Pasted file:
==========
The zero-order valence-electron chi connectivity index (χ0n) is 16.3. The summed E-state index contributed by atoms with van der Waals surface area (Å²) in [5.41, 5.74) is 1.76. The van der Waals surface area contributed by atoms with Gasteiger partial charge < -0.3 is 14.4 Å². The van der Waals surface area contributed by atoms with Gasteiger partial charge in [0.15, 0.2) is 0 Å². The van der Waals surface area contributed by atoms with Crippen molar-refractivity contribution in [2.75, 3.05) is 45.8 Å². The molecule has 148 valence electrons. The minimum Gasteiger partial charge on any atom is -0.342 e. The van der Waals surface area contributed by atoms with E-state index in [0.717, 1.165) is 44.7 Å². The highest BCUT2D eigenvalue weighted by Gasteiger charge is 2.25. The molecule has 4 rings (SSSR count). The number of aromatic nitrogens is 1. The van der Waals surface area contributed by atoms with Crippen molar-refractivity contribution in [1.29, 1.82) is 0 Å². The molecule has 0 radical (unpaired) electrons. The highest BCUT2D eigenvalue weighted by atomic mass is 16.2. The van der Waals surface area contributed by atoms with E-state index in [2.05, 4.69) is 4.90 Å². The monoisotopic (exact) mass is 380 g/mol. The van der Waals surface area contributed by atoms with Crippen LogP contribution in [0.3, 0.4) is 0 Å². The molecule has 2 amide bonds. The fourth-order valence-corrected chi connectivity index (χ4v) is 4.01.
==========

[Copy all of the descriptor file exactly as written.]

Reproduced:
The zero-order valence-electron chi connectivity index (χ0n) is 16.3. The summed E-state index contributed by atoms with van der Waals surface area (Å²) in [5.41, 5.74) is 1.76. The van der Waals surface area contributed by atoms with Gasteiger partial charge < -0.3 is 14.4 Å². The van der Waals surface area contributed by atoms with Gasteiger partial charge in [0.15, 0.2) is 0 Å². The van der Waals surface area contributed by atoms with Crippen molar-refractivity contribution in [2.75, 3.05) is 45.8 Å². The molecule has 148 valence electrons. The minimum Gasteiger partial charge on any atom is -0.342 e. The van der Waals surface area contributed by atoms with E-state index in [0.717, 1.165) is 44.7 Å². The highest BCUT2D eigenvalue weighted by Gasteiger charge is 2.25. The molecule has 4 rings (SSSR count). The number of aromatic nitrogens is 1. The van der Waals surface area contributed by atoms with Crippen molar-refractivity contribution in [1.29, 1.82) is 0 Å². The molecule has 0 radical (unpaired) electrons. The highest BCUT2D eigenvalue weighted by atomic mass is 16.2. The van der Waals surface area contributed by atoms with E-state index in [2.05, 4.69) is 4.90 Å². The monoisotopic (exact) mass is 380 g/mol. The van der Waals surface area contributed by atoms with Crippen LogP contribution in [0.3, 0.4) is 0 Å². The molecule has 2 amide bonds. The fourth-order valence-corrected chi connectivity index (χ4v) is 4.01.